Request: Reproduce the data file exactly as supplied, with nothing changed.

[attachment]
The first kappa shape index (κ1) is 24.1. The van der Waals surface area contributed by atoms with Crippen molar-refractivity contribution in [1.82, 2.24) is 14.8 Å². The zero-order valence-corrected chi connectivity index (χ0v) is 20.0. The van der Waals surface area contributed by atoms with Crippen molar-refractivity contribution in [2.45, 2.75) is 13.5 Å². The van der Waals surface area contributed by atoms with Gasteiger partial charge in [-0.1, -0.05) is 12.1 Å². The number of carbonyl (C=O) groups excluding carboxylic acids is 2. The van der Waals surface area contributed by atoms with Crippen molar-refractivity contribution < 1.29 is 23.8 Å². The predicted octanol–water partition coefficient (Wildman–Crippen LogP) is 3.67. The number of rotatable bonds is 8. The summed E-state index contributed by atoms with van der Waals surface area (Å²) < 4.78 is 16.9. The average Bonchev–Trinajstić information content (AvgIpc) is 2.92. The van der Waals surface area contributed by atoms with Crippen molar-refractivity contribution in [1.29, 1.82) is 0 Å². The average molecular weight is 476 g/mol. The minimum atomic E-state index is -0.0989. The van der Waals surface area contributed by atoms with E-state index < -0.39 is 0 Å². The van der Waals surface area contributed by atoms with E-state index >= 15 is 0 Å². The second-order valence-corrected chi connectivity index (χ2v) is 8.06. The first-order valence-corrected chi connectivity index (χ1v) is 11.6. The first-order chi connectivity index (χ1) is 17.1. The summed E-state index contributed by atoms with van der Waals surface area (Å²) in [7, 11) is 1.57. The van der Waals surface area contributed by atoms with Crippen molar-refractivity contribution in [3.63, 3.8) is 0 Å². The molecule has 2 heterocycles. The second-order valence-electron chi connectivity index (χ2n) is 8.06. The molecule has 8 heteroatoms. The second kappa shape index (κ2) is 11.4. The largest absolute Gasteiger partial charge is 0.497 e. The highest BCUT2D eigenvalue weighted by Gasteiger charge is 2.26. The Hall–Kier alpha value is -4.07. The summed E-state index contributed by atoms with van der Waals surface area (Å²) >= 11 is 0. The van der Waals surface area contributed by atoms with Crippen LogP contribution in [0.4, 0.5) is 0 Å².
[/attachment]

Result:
The first kappa shape index (κ1) is 24.1. The van der Waals surface area contributed by atoms with Crippen molar-refractivity contribution in [1.82, 2.24) is 14.8 Å². The zero-order valence-corrected chi connectivity index (χ0v) is 20.0. The van der Waals surface area contributed by atoms with Crippen molar-refractivity contribution in [2.45, 2.75) is 13.5 Å². The van der Waals surface area contributed by atoms with Gasteiger partial charge in [-0.1, -0.05) is 12.1 Å². The number of carbonyl (C=O) groups excluding carboxylic acids is 2. The van der Waals surface area contributed by atoms with Crippen molar-refractivity contribution < 1.29 is 23.8 Å². The predicted octanol–water partition coefficient (Wildman–Crippen LogP) is 3.67. The number of rotatable bonds is 8. The summed E-state index contributed by atoms with van der Waals surface area (Å²) < 4.78 is 16.9. The average Bonchev–Trinajstić information content (AvgIpc) is 2.92. The van der Waals surface area contributed by atoms with Crippen molar-refractivity contribution in [1.29, 1.82) is 0 Å². The average molecular weight is 476 g/mol. The minimum atomic E-state index is -0.0989. The van der Waals surface area contributed by atoms with E-state index < -0.39 is 0 Å². The van der Waals surface area contributed by atoms with E-state index >= 15 is 0 Å². The second-order valence-corrected chi connectivity index (χ2v) is 8.06. The first-order valence-corrected chi connectivity index (χ1v) is 11.6. The first-order chi connectivity index (χ1) is 17.1. The summed E-state index contributed by atoms with van der Waals surface area (Å²) in [7, 11) is 1.57. The van der Waals surface area contributed by atoms with Crippen molar-refractivity contribution in [3.63, 3.8) is 0 Å². The molecule has 2 heterocycles. The second-order valence-electron chi connectivity index (χ2n) is 8.06. The molecule has 8 heteroatoms. The second kappa shape index (κ2) is 11.4. The largest absolute Gasteiger partial charge is 0.497 e. The highest BCUT2D eigenvalue weighted by Gasteiger charge is 2.26. The Hall–Kier alpha value is -4.07. The summed E-state index contributed by atoms with van der Waals surface area (Å²) >= 11 is 0. The van der Waals surface area contributed by atoms with Crippen LogP contribution in [0.4, 0.5) is 0 Å².